The U.S. ambassador to Yemen said Sunday that a recent military shake-up has improved the fight against al-Qaida, which has taken advantage of internal turmoil to overrun parts of the country's south.
Ambassador Gerald Feierstein also told reporters in the capital, Sanaa, that Washington is concerned about Yemeni officials who resist reforms ordered by the new president, Abed Rabbo Mansour Hadi. He replaced longtime ruler Ali Abdullah Saleh after a year of demonstrations and unrest.
Yemen's army has stepped up the offensive against al-Qaida's dangerous Yemen branch in the south after Hadi made the announcements that replaced Saleh loyalists with new officials. In his more than 30 years in power, Saleh stacked key security and government posts with relatives and cronies. One of Hadi's main challenges is weeding them out as part of urgently needed reforms in the fight against al-Qaida.
Feierstein praised the new leadership.
"We have begun to see in the past few days ... a strategy to challenge al-Qaida in ways they have not done in the past months," he said.
Yemen has received hundreds of millions of dollars in assistance from the U.S. over the years. The U.S. has also been directly involved in the fight against al-Qaida, carrying out drone strikes in Yemen targeting militants.
Military officials said that at least four people were killed Sunday in a U.S. airstrike on a convoy of three cars believed to be carrying al-Qaida militants in the desert area of al-Sanda.
There was no immediate comment from Washington. A U.S. drone attack near al-Sanda last year killed U.S.-born al-Qaida cleric Anwar al-Awlaki.
In the country's south on Sunday, the army fought al-Qaida militants for a second day in the outskirts of Zinjibar, the capital city of the southern province of Abyan. The city was overrun by al-Qaida last year. The military offensive there is the first on the city in months.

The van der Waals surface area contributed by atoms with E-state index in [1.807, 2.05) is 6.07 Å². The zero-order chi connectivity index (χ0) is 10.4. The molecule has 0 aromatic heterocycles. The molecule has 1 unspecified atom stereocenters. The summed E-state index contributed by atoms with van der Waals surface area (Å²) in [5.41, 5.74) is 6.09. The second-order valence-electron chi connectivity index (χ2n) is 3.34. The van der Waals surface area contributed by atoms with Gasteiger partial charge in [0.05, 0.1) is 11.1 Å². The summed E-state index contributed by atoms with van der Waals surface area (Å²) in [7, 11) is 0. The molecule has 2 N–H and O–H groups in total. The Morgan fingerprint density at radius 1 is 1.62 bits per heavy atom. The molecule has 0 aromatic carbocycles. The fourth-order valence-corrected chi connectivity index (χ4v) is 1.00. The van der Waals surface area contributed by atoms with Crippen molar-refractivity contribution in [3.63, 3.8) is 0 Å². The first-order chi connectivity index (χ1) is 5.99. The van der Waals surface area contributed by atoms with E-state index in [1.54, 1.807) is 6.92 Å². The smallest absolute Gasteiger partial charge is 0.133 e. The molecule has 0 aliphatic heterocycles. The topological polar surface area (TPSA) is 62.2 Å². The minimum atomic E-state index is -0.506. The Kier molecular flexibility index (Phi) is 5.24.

Security officials said army shelling killed five al-Qaida militants just outside another city in Abyan on Sunday, where the group has been clashing with soldiers and residents for almost two weeks. Militants want to capture the city of Lawder and the strategic road it controls, about 250 kilometers (150 miles) southeast of the capital.
In a move aimed at showing that the newly-appointed governor of Abyan, Gamal al-Aqil, is serious about fighting al-Qaida, he told The Associated Press on Sunday that he has moved his office to Lawder until Zinjibar is freed.
All officials spoke on condition of anonymity because they were not authorized to talk to reporters.
The sweeping purges declared by Hadi earlier this month were aimed at removing divisive figures in order to unify the military against al-Qaida-linked militants who have taken over entire cities and towns in the south.
Saleh's half brother, air force commander Mohammed Saleh al-Ahmar, and his nephew Tariq, who headed the presidential guard, have refused to step aside.
Feierstein warned that the international community could take steps against members of the former regime if Hadi's directives are not carried out.
"We would consider any idea or step that might help address this issue, and everything is on the table," he said.
The U.N. Security Council, which is set to discuss a report from its envoy to Yemen in the coming weeks, could impose economic sanctions against Saleh, although Feierstein said talk about such a move is "premature."
Saleh was the fourth Arab leader to step aside in the wave of revolts that have swept across the Mideast over the past year. Hadi, formerly Saleh's deputy, took power in February as part of a U.S.-backed deal brokered by Yemen's Gulf Arab neighbors.
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